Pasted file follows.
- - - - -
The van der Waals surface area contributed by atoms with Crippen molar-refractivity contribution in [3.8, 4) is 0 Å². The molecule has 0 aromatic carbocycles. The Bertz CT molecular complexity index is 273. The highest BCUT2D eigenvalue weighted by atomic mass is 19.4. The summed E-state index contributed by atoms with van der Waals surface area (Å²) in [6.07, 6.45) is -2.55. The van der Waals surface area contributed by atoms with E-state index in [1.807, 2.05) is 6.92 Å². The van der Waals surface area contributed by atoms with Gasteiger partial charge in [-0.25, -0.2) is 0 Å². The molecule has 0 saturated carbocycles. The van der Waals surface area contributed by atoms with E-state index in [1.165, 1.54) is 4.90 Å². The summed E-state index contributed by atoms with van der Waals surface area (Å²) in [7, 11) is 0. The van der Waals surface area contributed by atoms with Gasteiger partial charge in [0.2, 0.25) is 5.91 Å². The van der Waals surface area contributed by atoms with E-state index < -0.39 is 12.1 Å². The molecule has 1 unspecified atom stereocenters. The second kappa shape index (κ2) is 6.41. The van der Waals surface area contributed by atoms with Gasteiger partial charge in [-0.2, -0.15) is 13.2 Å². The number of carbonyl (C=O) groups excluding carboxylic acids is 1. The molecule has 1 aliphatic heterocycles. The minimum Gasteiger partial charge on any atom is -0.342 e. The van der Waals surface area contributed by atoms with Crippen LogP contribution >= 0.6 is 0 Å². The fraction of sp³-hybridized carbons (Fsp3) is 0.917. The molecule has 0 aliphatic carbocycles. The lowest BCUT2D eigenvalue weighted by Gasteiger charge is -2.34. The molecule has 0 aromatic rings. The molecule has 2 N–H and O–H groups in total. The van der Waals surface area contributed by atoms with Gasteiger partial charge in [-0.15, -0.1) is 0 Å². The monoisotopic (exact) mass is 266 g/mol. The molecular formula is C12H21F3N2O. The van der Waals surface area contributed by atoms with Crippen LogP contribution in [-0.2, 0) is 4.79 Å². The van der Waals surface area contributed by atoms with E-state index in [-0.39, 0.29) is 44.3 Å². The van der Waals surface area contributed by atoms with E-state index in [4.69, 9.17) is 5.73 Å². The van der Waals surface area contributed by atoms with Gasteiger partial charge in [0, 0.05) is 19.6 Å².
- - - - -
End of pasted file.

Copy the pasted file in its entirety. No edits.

The van der Waals surface area contributed by atoms with Crippen molar-refractivity contribution in [3.8, 4) is 0 Å². The molecule has 0 aromatic carbocycles. The Bertz CT molecular complexity index is 273. The highest BCUT2D eigenvalue weighted by atomic mass is 19.4. The summed E-state index contributed by atoms with van der Waals surface area (Å²) in [6.07, 6.45) is -2.55. The van der Waals surface area contributed by atoms with E-state index in [1.807, 2.05) is 6.92 Å². The van der Waals surface area contributed by atoms with Gasteiger partial charge in [-0.25, -0.2) is 0 Å². The molecule has 0 saturated carbocycles. The van der Waals surface area contributed by atoms with E-state index in [1.165, 1.54) is 4.90 Å². The summed E-state index contributed by atoms with van der Waals surface area (Å²) in [7, 11) is 0. The van der Waals surface area contributed by atoms with Gasteiger partial charge in [0.2, 0.25) is 5.91 Å². The van der Waals surface area contributed by atoms with E-state index < -0.39 is 12.1 Å². The molecule has 1 unspecified atom stereocenters. The second kappa shape index (κ2) is 6.41. The van der Waals surface area contributed by atoms with Gasteiger partial charge in [-0.2, -0.15) is 13.2 Å². The number of carbonyl (C=O) groups excluding carboxylic acids is 1. The molecule has 1 aliphatic heterocycles. The minimum Gasteiger partial charge on any atom is -0.342 e. The van der Waals surface area contributed by atoms with Crippen LogP contribution >= 0.6 is 0 Å². The fraction of sp³-hybridized carbons (Fsp3) is 0.917. The molecule has 0 aliphatic carbocycles. The lowest BCUT2D eigenvalue weighted by Gasteiger charge is -2.34. The molecule has 0 aromatic rings. The molecule has 2 N–H and O–H groups in total. The van der Waals surface area contributed by atoms with Gasteiger partial charge in [-0.15, -0.1) is 0 Å². The monoisotopic (exact) mass is 266 g/mol. The molecular formula is C12H21F3N2O. The van der Waals surface area contributed by atoms with Crippen LogP contribution in [-0.2, 0) is 4.79 Å². The van der Waals surface area contributed by atoms with E-state index in [-0.39, 0.29) is 44.3 Å². The van der Waals surface area contributed by atoms with E-state index in [4.69, 9.17) is 5.73 Å². The van der Waals surface area contributed by atoms with Gasteiger partial charge in [0, 0.05) is 19.6 Å².